How far will the proposed road tax changes influence what we actually buy in the new car market? Not as much, perhaps, as the government likes to think. After all, if you want something like the admirable Fiat Panda you are never going to look at the (differently admirable) Audi A8 anyway. It’s those in the middle where an additional hundred or two a year in tax might count, especially where you have different tax bands for different versions of the same model, as with the Ford Mondeo. Even here, though, the increase in fuel prices is likely to have — is already having — a much greater effect. Which would make the green road-tax hike unnecessary, unless — surely not — it’s really a way of increasing revenue?
It won’t affect me. My Discovery was built before 2001, while the 3.5 litre Range Rover I’m tempted to buy (a gratifyingly polluting vehicle) pays no tax at all because it’s pre-1973. I can’t imagine it would be a decisive consideration whatever I wanted to buy, unless they added a nought to all the bands, but it might count for something if I were buying a smaller contemporary car.
There are more good new cars available now than ever and, relatively, they’ve never been cheaper. This is partly because previously little-regarded manufacturers such as Skoda, Seat, Ssangyong, Kia and Hyundai have elbowed their way into the market. They’ve done it not just on grounds of cheapness and value for money but because they’re competitive with VW, Fiat, Citroën, Ford, Peugeot and so on in terms of quality, too. Or more than.
In terms of size, utility and market segment, for example, the five-door Hyundai i30 competes in a league headed by the five-door Golf. Granted, it doesn’t compete in range of engines nor arguably ride and handling; certainly not in terms of price — the Hyundai is £10,999–£16,605, the Golf £12,745–£25,345. Nor does it compete in status; the Golf has for so long reigned as the mid-sized hatchback champion famed for its practicality, solidity, durability, performance and style that it has become the classless pet of the middle classes. Deservedly so — I admire Golfs, approve of their virtues — but driving the i30 does make you question your assumptions.
To start with, this car comes with Hyundai’s across-the-range unlimited mileage five-year warranty. It’s worth dwelling on that for a moment. When it first came out rivals quipped that you needed every month of it. But Hyundai is a world-class heavy engineering concern, producing million-ton oil tankers and heavy earth-moving equipment. It knows how to make things, so when it turned its attention more seriously to cars you could reckon it would make those pretty well too. Its five-year warranty is based on the actuarial calculation that its cars are well enough made for such an offer not to prove expensive. Kia offers a comparable warranty on some models — seven years, limited to 100,000 miles — but then Kia is 70 per cent owned by Hyundai.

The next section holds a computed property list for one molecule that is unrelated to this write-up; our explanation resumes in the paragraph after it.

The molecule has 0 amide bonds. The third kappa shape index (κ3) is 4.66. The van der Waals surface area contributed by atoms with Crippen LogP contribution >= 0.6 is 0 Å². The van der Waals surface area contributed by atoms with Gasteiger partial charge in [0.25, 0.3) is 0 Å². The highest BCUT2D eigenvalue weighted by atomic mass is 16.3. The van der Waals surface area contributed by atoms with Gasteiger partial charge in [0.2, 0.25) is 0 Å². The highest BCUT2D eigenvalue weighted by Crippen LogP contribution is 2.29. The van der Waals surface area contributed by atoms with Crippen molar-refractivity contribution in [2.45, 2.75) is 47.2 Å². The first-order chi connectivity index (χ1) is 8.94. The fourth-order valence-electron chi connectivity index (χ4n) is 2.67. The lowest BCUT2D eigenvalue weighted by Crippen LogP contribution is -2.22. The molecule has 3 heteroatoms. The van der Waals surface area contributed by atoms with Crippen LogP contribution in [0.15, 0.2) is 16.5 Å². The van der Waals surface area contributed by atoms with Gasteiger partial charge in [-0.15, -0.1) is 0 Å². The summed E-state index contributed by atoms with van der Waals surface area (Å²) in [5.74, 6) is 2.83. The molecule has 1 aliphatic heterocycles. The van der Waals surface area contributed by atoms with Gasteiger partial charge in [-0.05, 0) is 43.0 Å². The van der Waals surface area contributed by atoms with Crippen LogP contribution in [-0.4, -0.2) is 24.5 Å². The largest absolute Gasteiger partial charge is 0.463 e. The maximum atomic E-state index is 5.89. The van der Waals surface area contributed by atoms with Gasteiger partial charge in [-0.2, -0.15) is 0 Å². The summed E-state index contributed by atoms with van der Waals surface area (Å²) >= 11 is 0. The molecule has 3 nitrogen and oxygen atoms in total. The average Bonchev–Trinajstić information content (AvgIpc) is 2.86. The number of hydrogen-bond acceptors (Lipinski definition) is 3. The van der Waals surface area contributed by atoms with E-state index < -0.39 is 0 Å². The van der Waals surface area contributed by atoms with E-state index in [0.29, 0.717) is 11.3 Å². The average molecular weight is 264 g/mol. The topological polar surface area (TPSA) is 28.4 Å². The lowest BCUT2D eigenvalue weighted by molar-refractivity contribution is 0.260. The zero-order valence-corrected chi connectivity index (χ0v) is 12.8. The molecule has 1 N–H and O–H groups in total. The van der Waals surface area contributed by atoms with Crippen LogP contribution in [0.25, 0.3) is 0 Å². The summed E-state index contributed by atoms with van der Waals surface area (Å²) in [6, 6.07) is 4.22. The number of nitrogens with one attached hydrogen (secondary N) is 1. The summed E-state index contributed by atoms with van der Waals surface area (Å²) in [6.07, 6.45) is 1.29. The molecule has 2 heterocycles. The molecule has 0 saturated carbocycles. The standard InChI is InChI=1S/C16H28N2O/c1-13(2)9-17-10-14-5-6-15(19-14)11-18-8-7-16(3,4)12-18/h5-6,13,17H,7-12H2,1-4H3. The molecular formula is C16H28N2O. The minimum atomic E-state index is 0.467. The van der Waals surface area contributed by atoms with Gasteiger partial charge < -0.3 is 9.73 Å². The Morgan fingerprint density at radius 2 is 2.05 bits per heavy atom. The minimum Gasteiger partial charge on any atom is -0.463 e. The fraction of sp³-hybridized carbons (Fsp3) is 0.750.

The standard safety and comfort equipment levels of the i30 — including ESP, active head restraints and iPod connection — should shame more prestigious makers such as BMW and Mercedes. The looks are unobtrusively stylish, there’s plenty of interior space, cabin materials are perfectly acceptable, the seats are excellent and fully adjustable, the gearbox is easy and precise, the foot rest is a surprising comfort and the ergonomics are well thought out. The diesel 1.6CRDi I tested performed quietly and well and was satisfyingly frugal; it proceeds smoothly in fifth at 30mph and runs at 2500rpm at 70mph. Another driver recorded 55.6mpg on a motorway run down from Edinburgh, averaging 69mph. My only criticisms were the headrests, which may seem a little too intrusive for some, the slightly too-firm ride and the noticeable tyre noise. This was on 16-inch wheels but there are 17 or 15 inch; unless low-profile tyres matter to you aesthetically or you corner at the limits, I suspect the 15 inch would be a smoother and quieter ride. And make allowance for the A pillars — they’re quite thick.
Which Car? and the J.D. Power survey both now rate Hyundai among the world leaders in customer satisfaction surveys. Police forces are buying them and some big fleets are becoming interested. We’re going to see a lot more of them.
So why wouldn’t you buy this rather than the Golf? Firstly, perhaps, because of the Golf’s almost unassailable status; secondly, because the i30 will depreciate far more quickly; thirdly, because the Golf feels more solid and probably has the driving edge. But if you live in the real motoring world of value for money, if you tend to hang on to your cars and if you drive like most of us, then try an i30. And if you buy the latest diesel, with a CO2 figure of 119g/km, you’ll pay £35 road tax. (You can check CO2 ratings and future tax bands on www.smmtco2.co.uk/co2search2.asp)